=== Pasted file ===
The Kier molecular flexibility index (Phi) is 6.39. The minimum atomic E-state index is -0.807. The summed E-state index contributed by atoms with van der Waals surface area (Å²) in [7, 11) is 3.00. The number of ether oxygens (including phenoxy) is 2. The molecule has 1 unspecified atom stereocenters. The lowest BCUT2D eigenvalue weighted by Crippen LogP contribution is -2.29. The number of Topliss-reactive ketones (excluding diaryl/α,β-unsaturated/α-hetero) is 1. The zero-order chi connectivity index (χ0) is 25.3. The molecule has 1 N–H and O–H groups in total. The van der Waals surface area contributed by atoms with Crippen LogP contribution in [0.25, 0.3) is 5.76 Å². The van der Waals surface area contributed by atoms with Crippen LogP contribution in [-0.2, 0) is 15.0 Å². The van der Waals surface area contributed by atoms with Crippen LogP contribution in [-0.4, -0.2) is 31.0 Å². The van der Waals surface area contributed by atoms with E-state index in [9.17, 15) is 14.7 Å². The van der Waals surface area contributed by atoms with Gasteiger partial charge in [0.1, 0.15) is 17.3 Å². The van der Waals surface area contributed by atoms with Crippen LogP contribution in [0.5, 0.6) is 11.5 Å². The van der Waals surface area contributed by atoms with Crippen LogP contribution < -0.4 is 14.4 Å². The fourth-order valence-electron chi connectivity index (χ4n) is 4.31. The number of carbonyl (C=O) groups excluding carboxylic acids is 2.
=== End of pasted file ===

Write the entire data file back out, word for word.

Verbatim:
The Kier molecular flexibility index (Phi) is 6.39. The minimum atomic E-state index is -0.807. The summed E-state index contributed by atoms with van der Waals surface area (Å²) in [7, 11) is 3.00. The number of ether oxygens (including phenoxy) is 2. The molecule has 1 unspecified atom stereocenters. The lowest BCUT2D eigenvalue weighted by Crippen LogP contribution is -2.29. The number of Topliss-reactive ketones (excluding diaryl/α,β-unsaturated/α-hetero) is 1. The zero-order chi connectivity index (χ0) is 25.3. The molecule has 1 N–H and O–H groups in total. The van der Waals surface area contributed by atoms with Crippen LogP contribution in [0.25, 0.3) is 5.76 Å². The van der Waals surface area contributed by atoms with Crippen LogP contribution in [-0.2, 0) is 15.0 Å². The van der Waals surface area contributed by atoms with Crippen LogP contribution in [-0.4, -0.2) is 31.0 Å². The van der Waals surface area contributed by atoms with E-state index in [9.17, 15) is 14.7 Å². The van der Waals surface area contributed by atoms with Gasteiger partial charge in [0.1, 0.15) is 17.3 Å². The van der Waals surface area contributed by atoms with Crippen LogP contribution in [0.5, 0.6) is 11.5 Å². The van der Waals surface area contributed by atoms with Crippen LogP contribution < -0.4 is 14.4 Å². The fourth-order valence-electron chi connectivity index (χ4n) is 4.31. The number of carbonyl (C=O) groups excluding carboxylic acids is 2.